Children love to visualize themselves as readers and making books is so fun because kids take ownership and pride in their own creations. I have a magazine tub where I save my grocery store newspaper clips, toy store magazines, Scholastic book fair newspaper clips, and other great visual collections.
My friend Joy shared this EASY template for a book, and my kindergarteners had a blast cutting out and glueing their favorite things into a book (that is meaningful AND that they can read).
We also made a classbook called “Save a Turkey” where each child drew a picture to brainstorm things that a turkey might say to get others to stay away: Eat more chicken, eat more beef, eat more fish, etc.
We did a lot of different activities about what we were thankful for.
We did math stories on a barn template to find out how many turkeys there were all together “4 on the barn, 1 on the ground….5 all together” re-stated “4 AND 1 IS 5.”
We played Gobble! Where we had words we know by site on turkeys that we flipped over to read and keep if we knew them, but if someone drew the word “Gobble” they had to put all their cards back.
We made Fall trees by painting with q-tips and fall colors.
And a lot of other little things here and there that I may add to this post (with pictures) soon….if I can gear up for it.
Hi, Mommy Teachers! It’s Casey, stopping by from Kidspired Creations! I am Mommy to James (5) who just started Kindergarten, Leyson (3) and Lena (6 months). I currently stay at home with the younger two but I taught Pre-K and Kindergarten before my Mommy days.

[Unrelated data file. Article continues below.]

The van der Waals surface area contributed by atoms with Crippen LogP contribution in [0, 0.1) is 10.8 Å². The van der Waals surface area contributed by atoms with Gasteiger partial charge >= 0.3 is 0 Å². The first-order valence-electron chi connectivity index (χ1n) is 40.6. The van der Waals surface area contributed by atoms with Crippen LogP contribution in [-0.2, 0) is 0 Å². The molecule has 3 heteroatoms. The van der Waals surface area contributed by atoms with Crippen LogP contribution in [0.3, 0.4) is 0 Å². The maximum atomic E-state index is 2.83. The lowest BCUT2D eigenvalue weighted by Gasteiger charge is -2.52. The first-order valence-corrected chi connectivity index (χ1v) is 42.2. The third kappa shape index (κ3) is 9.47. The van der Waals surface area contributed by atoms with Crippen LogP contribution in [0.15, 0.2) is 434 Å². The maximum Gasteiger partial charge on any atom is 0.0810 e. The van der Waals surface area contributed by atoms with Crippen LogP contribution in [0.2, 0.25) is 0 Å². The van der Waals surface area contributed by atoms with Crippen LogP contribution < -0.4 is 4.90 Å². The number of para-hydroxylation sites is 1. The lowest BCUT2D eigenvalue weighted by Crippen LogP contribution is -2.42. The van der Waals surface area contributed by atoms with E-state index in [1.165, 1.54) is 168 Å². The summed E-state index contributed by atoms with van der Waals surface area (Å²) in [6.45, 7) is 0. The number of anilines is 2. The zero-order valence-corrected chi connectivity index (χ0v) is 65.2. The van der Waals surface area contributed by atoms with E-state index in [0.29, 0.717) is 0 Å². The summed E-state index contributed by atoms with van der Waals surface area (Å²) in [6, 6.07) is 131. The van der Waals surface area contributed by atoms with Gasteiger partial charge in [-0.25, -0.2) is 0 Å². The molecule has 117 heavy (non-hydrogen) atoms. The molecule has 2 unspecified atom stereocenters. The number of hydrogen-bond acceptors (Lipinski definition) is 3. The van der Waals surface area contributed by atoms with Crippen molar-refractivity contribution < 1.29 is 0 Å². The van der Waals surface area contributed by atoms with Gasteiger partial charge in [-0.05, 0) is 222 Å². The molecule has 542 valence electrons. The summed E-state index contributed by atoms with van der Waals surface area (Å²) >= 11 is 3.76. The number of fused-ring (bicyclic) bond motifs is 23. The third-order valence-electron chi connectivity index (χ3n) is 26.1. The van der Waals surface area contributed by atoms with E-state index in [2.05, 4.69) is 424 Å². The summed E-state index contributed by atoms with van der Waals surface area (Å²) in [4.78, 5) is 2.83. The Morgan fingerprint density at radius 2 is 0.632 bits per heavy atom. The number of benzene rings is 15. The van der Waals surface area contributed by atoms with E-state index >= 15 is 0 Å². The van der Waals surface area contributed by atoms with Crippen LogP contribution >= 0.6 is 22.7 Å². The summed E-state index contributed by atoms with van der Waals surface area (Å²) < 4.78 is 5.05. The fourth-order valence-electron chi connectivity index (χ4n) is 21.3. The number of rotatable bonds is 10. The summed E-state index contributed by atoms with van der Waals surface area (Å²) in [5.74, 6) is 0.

Leyson and I were playing (learning) today and were toying around with different Busy Bag Exchange ideas. We will be participating in a Busy Bag Exchange soon where all the moms participating bring gallon baggies filled with simple, hand-made activities for each of the kids who will be there. If 15 moms participate, your child has 15 new Busy Bags full of super fun (and educational) activities!
Leyson and I came up with 3 different ideas today and I thought they would all be fun to share with you Mommy Teachers!
We used word strips (found at the Dollar Tree for, you guessed it, $1 per package) to glue colored squares in AB, ABB and ABC patterns. I cut additional colored squares for Leyson to COPY the patterns on the strips by placing each of the colored squares below the square on the strip. This will get him used to making patterns. Saying the color out loud reinforces the pattern so he can also HEAR the pattern (helpful for an auditory learner – someone who learns better when hearing information).
After he was able to copy the pattern, I then taught him how to EXTEND the pattern. At the end of the strip, he must finish the pattern by placing the appropriate colored squares that would come NEXT in the pattern.
The next step is to create his own patterns without looking at the strip. From there you can create more complex patterns! The options are endless! Patterns are difficult to understand, so it might take a little time for your little one to be able to catch on.
WHAT’S IN A NAME?:
Kids are so funny when it comes to learning how to spell their own names. Most often kids learn how to spell their names before they completely understand the concept that letters make words when put together. Take my son Leyson, for example; anytime he sees a word that starts with an L, he says it spells Leyson. He thinks he owns the letter L. The same goes for the letters E, Y, S, O and N… he owns them all. You see, for young toddlers, they will not understand that the ORDER of letters actually makes a difference when spelling words.
Even in my kindergarten classroom, students who knew how to spell their names would sometimes slip into the idea of “owning” all the letters in their name and would write their names out of order. LUIS would spell his name UILS… still thinking that it spelled the same thing. Even more common would be for kids to write their names backwards (SIUL)… and several, get this, would write their names in mirror image! I can’t even do that! All of these are totally normal progressions when your child is learning how to spell his/her name, so here is an easy activity to help: